• Sensitive people may be allergic to the substances used in chemical dyes, which can cause skin irritation or other health problems.
• The production and disposal of chemical dyes can have a negative impact on the environment, especially if they are not handled or disposed of properly.
So, Which Is better? Which Is Worse?
When you look at the advantages and disadvantages of the two types of dyes, it quickly becomes clear that there is no right or wrong. Both types of dyes have their place. While natural dyes are a good option for hand dyers, they are not practical for large - standardised - dyeing quantities.
It is possible to dye muted, natural-looking colours with chemical dyes, but not the other way round. With natural dyes, the dyer always works within a rather muted colour spectrum. Even if it is possible to achieve strong, bright colours, it will never be possible to create anything like neon colours with natural dyes.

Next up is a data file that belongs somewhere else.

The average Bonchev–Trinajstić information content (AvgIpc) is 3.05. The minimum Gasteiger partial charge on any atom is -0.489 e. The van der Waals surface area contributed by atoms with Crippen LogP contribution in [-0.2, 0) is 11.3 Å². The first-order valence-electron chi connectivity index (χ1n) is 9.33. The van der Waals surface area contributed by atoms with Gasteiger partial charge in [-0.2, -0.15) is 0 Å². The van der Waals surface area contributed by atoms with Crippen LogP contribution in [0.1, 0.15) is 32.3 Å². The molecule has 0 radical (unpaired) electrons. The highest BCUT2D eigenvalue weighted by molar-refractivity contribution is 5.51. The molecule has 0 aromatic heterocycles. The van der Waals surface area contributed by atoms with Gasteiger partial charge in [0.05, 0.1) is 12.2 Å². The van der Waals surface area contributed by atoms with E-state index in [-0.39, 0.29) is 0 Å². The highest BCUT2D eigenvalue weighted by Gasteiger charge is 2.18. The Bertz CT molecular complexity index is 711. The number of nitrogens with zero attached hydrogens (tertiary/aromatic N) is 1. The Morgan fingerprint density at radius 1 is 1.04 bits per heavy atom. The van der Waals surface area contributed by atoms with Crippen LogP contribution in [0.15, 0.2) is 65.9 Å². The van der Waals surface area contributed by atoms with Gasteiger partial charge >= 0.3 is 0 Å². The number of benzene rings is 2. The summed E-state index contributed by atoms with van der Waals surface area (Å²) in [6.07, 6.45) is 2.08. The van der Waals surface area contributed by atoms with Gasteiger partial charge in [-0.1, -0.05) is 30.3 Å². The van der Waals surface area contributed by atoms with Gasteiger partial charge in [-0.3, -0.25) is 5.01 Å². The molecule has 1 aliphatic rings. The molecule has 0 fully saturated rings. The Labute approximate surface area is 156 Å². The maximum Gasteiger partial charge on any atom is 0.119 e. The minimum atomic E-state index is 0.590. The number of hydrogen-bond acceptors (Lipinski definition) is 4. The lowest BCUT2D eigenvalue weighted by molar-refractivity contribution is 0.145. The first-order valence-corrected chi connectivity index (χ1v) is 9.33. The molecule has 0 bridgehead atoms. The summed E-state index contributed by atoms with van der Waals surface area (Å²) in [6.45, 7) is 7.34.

Although natural dyes are generally more environmentally friendly, it is important to remember that some plants have allergenic or at least irritant potential.
Acid dyes are used for Pascuali's protein fibres, i.e. wool and silk, while Pascuali's cotton and viscose yarns are dyed with reactive dyes. All chemical dyes used in Pascuali yarns are either Oeko Tex Standard 100 or REACH certified. As with all the other stages in the production of the finished yarn, great care is taken to ensure that the environment is not unnecessarily burdened. And, of course, to ensure that there are no unpleasant skin reactions either when the yarn is knitted or when the finished garment is worn.
It goes without saying that the colours of Pascuali yarns will retain their beauty for a long time, even after frequent wearing and washing 😊